Laws are like spider-webs which, if anything small falls into them they ensnare it, but large things break through and escape. — Solon of Athens

Voyages and Adventures of Vasco da Gama - George Towle




Conclusion

Having once tasted the delights of maritime adventure and the glories of discovery, Don Vasco da Gama was not content to rest indolently on his honors, and relapse into the dull monotony of a courtier's life. He longed for the excitements and perils of the sea, for the wild joy of its conquest, for the conflict with the tempest, and the struggle with the men of the East.

Events occurred, too, which aroused his ambition anew, and inspired him to once more venture to the distant lands the route to which he had discovered. The spring after his return, another eminent Portuguese navigator, Alvarez Cabral, made the voyage to India, following, after passing the cape, almost exactly in Don Vasco's track. He went with ten large ships and two caravels, was driven on to the American coast, and discovered Brazil, visited Mozambique and Melinda; and made a long and rather troubled sojourn at Calicut, where the Zamorin, instigated by the jealous Moors, provoked him to destroy their ships in the harbor, bombard the town, and nearly reduce it to ruins. In the next year (1501) King Manuel sent Joan du Nueva with three ships to India, who, passing over Don Vasco's route, made some stay at Cochin, Calicut, and Cananor, and returned safely to Lisbon with all his ships.

These voyages filled Don Vasco da Gama with renewed eagerness to undertake another voyage to India; and this wish King Manuel could not deny him. Accordingly, on the 3rd of March, 1502, two years and a half after his return from his first venture, Don Vasco set sail with a fleet of thirteen large ships and two caravels; and this fleet was soon followed by another of five ships, under the command of Stephen da Gama, Don Vasco's cousin, who joined him at Melinda.

This voyage was in many respects more successful than the first. Don Vasco succeeded in making friendly treaties with the formerly hostile Kings of Sofala and Mozambique, and compelled the usurping King of Quiloa to pay tribute to Portugal. He paid a visit to his old friend, the King of Melinda, who received him joyfully, and feasted him on the fat of the land; and, reaching India in safety, he fought with and took many Arab ships, in revenge for their hostility to him on his former voyage.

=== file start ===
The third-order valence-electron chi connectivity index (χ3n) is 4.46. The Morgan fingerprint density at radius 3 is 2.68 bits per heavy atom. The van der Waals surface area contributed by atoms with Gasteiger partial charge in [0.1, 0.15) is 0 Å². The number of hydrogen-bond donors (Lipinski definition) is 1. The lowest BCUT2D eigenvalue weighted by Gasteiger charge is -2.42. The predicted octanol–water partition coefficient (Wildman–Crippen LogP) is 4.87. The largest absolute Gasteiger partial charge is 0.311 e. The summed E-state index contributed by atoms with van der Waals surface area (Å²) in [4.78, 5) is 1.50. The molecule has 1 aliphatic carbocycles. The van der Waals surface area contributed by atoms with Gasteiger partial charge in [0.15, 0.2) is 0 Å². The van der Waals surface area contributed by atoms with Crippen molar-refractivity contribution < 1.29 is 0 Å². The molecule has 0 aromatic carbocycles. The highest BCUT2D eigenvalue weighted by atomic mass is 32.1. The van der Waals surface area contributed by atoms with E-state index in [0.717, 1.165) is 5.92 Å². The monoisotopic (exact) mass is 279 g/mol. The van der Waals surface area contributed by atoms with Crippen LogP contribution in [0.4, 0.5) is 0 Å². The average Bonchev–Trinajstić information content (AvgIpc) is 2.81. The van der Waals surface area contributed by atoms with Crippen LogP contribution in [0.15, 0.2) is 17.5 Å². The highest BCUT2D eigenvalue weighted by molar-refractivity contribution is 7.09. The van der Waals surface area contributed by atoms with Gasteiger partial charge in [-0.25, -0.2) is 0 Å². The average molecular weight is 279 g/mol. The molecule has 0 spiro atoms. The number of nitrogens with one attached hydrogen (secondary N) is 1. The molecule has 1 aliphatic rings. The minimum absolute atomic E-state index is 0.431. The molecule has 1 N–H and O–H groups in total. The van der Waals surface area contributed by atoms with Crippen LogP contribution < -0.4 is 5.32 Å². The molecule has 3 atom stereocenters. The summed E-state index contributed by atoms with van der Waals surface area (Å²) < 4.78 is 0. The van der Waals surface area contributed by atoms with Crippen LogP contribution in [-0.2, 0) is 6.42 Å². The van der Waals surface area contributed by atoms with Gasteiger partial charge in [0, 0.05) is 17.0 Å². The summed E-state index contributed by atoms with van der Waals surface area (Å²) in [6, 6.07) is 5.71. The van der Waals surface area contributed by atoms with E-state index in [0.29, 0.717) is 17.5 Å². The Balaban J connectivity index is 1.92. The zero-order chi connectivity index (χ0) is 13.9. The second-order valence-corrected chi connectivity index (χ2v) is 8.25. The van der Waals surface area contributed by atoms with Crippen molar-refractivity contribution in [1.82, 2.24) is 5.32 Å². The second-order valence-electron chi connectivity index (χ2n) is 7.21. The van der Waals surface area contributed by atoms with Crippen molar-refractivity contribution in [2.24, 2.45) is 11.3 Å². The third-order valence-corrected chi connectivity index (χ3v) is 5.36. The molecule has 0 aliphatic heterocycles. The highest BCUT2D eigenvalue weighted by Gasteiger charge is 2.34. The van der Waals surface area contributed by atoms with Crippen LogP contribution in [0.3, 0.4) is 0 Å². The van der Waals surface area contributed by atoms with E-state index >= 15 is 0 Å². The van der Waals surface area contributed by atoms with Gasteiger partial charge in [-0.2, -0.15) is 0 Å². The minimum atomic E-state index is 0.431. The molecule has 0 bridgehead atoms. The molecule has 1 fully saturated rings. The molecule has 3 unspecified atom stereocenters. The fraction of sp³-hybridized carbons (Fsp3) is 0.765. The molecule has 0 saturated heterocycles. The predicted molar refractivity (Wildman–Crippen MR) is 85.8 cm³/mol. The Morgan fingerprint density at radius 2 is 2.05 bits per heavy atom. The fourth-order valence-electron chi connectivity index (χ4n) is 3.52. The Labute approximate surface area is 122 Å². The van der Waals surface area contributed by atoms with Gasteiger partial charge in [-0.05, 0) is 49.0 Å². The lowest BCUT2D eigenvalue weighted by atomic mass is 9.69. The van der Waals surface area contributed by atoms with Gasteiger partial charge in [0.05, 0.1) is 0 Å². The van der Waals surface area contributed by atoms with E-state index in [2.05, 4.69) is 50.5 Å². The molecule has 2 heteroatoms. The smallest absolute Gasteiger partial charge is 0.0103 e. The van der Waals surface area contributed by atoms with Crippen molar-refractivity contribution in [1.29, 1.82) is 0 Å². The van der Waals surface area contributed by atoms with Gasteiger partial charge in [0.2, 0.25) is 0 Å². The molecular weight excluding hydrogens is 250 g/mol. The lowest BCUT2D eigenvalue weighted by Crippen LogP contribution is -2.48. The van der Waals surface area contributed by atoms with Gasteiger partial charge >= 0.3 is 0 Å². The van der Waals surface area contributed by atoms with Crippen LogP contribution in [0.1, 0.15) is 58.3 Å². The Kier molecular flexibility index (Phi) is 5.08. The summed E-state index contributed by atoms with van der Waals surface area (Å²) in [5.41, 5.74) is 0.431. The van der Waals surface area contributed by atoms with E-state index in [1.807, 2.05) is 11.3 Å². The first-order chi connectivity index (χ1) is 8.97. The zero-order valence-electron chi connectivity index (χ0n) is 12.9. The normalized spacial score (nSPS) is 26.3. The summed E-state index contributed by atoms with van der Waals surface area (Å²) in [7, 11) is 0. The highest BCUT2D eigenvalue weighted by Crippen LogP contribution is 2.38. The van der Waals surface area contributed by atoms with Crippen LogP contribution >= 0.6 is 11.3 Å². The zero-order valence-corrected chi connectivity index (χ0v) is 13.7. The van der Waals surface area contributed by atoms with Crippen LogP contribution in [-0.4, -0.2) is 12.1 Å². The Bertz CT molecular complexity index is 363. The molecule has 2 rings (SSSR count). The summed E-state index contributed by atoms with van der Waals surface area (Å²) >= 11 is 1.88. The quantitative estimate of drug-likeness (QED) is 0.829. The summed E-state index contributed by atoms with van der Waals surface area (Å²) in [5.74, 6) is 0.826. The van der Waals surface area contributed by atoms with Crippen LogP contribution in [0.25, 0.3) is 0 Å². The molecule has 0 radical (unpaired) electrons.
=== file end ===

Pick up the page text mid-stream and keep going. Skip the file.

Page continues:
He received the same treatment at Calicut as before; but now having a large force, after attempting in vain to secure a treaty of peace with the Zamorin, he bombarded the town, destroyed the royal palace, and made the place almost uninhabitable.

Don Vasco thence went to Cochin, the Rajah, or governor, of which town had already evinced to Cabral his desire to be on friendly terms with the Portuguese. Here he was able to take in full cargoes, and to leave some agents for the purposes of trade. While at Cochin, Don Vasco received a message from the Zamorin of Calicut, expressing his sorrow at what had passed, and begging him to return there. When he reached the harbor of Calicut, having come with only one ship (for he left the rest of the fleet at Cochin under his cousin Stephen's command), he found a large number of native vessels waiting to assail him. He made all haste to cut his cables, and return to Cochin.

The Zamorin was not content with this act of treachery. When he found he could not decoy the Portuguese ships to Calicut, he sent to the Rajah of Cochin, and tried to persuade him to make war upon them. The Rajah not only refused this, but, as Don Vasco was going away, warned him of the Zamorin designs, and bade him beware of an attack.

The Rajah's fears were not groundless. Don Vasco sailed with his fleet from Cochin, but had not got far when a Moorish fleet of twenty-nine ships hove in sight, evidently with a hostile purpose. Don Vasco at once bore down upon them: three or his foremost ships closed with the enemy; and at the first onset the Moors leaped, panic-stricken, in large numbed into the sea. When the rest of the ships approached, the Moorish vessels made all haste to retreat. Two of them were captured, the goods they carried taken out, and the ships burned, the crews being shot without mercy. Besides these, the Portuguese killed three hundred Moors who were swimming about in the water.

Don Vasco repaired to Cananor, where he established a warehouse as he had done at Cochin, and left twenty Portuguese agents in charge of it, whom the king pledged himself to protect. In return, Don Vasco agreed that Portugal should defend the king from all assaults of his enemies. He left a squadron of ships under his cousin, Vincent Sodre, to cruise about the coast of India, aid their allies of Cochin and Cananor in case of necessity, and to make prizes of such Arab ships as they could.

The rest of the fleet sailed with full and valuable cargoes from Cananor for Portugal on the 20th of December, 1502, having been now absent a little more than eight months. The return-voyage was a stormy one, and in one tempest the fleet came near being destroyed; but they arrived safely at Cascaes, at the mouth of the Tagus, on the 1st of September, 1503.

King Manuel received Don Vasco and his companions with the same honour and hearty welcome as before, and made the heroic voyager Admiral of the Indies, and Lord of Vidigueyra.